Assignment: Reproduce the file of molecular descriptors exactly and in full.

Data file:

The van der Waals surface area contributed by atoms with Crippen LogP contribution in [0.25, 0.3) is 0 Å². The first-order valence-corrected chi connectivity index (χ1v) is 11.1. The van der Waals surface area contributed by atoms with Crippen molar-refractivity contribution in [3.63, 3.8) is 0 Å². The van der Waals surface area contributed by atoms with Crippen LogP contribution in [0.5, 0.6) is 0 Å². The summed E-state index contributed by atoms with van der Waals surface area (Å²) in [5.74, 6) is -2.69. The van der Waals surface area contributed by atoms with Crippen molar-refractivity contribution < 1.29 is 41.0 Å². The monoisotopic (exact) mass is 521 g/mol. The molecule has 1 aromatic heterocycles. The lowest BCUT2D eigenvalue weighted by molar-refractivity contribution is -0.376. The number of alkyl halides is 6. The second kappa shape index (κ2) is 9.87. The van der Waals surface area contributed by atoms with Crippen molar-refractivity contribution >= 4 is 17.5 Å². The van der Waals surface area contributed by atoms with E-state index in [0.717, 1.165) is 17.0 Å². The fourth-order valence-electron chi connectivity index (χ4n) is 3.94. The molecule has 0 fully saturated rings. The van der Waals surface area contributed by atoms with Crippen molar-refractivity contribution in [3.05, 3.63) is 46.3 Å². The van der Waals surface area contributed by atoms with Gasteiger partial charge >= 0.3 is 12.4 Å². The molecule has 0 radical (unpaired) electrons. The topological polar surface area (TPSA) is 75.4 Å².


The van der Waals surface area contributed by atoms with Crippen LogP contribution in [0.25, 0.3) is 0 Å². The first-order valence-corrected chi connectivity index (χ1v) is 11.1. The van der Waals surface area contributed by atoms with Crippen molar-refractivity contribution in [3.63, 3.8) is 0 Å². The van der Waals surface area contributed by atoms with Crippen LogP contribution in [0.5, 0.6) is 0 Å². The summed E-state index contributed by atoms with van der Waals surface area (Å²) in [5.74, 6) is -2.69. The van der Waals surface area contributed by atoms with Crippen molar-refractivity contribution < 1.29 is 41.0 Å². The monoisotopic (exact) mass is 521 g/mol. The molecule has 1 aromatic heterocycles. The lowest BCUT2D eigenvalue weighted by molar-refractivity contribution is -0.376. The number of alkyl halides is 6. The second kappa shape index (κ2) is 9.87. The van der Waals surface area contributed by atoms with Crippen molar-refractivity contribution >= 4 is 17.5 Å². The van der Waals surface area contributed by atoms with E-state index in [0.717, 1.165) is 17.0 Å². The fourth-order valence-electron chi connectivity index (χ4n) is 3.94. The molecule has 0 fully saturated rings. The van der Waals surface area contributed by atoms with Crippen molar-refractivity contribution in [3.05, 3.63) is 46.3 Å². The van der Waals surface area contributed by atoms with Gasteiger partial charge >= 0.3 is 12.4 Å². The molecule has 0 radical (unpaired) electrons. The topological polar surface area (TPSA) is 75.4 Å².